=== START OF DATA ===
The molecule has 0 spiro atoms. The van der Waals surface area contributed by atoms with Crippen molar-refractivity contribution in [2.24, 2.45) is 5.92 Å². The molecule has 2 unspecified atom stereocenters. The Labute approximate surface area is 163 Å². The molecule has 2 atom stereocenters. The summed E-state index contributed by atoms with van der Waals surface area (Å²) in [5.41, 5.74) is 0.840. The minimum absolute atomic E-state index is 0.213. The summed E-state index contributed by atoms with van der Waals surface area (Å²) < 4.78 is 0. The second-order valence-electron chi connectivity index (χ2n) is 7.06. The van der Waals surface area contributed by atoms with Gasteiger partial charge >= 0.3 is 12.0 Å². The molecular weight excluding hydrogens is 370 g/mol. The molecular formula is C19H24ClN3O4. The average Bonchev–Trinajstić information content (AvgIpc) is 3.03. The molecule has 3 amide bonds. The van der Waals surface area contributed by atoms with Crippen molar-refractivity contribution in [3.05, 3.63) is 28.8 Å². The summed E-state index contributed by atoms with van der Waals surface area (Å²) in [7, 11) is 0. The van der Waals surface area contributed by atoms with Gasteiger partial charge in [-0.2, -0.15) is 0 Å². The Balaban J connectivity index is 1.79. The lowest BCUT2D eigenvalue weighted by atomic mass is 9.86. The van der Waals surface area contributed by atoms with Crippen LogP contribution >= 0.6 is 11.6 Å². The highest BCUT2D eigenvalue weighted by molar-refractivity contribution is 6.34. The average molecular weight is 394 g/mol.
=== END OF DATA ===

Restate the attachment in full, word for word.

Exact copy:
The molecule has 0 spiro atoms. The van der Waals surface area contributed by atoms with Crippen molar-refractivity contribution in [2.24, 2.45) is 5.92 Å². The molecule has 2 unspecified atom stereocenters. The Labute approximate surface area is 163 Å². The molecule has 2 atom stereocenters. The summed E-state index contributed by atoms with van der Waals surface area (Å²) in [5.41, 5.74) is 0.840. The minimum absolute atomic E-state index is 0.213. The summed E-state index contributed by atoms with van der Waals surface area (Å²) < 4.78 is 0. The second-order valence-electron chi connectivity index (χ2n) is 7.06. The van der Waals surface area contributed by atoms with Gasteiger partial charge >= 0.3 is 12.0 Å². The molecular weight excluding hydrogens is 370 g/mol. The molecular formula is C19H24ClN3O4. The average Bonchev–Trinajstić information content (AvgIpc) is 3.03. The molecule has 3 amide bonds. The van der Waals surface area contributed by atoms with Crippen molar-refractivity contribution in [3.05, 3.63) is 28.8 Å². The summed E-state index contributed by atoms with van der Waals surface area (Å²) in [7, 11) is 0. The van der Waals surface area contributed by atoms with Gasteiger partial charge in [-0.2, -0.15) is 0 Å². The Balaban J connectivity index is 1.79. The lowest BCUT2D eigenvalue weighted by atomic mass is 9.86. The van der Waals surface area contributed by atoms with Crippen LogP contribution >= 0.6 is 11.6 Å². The highest BCUT2D eigenvalue weighted by molar-refractivity contribution is 6.34. The average molecular weight is 394 g/mol.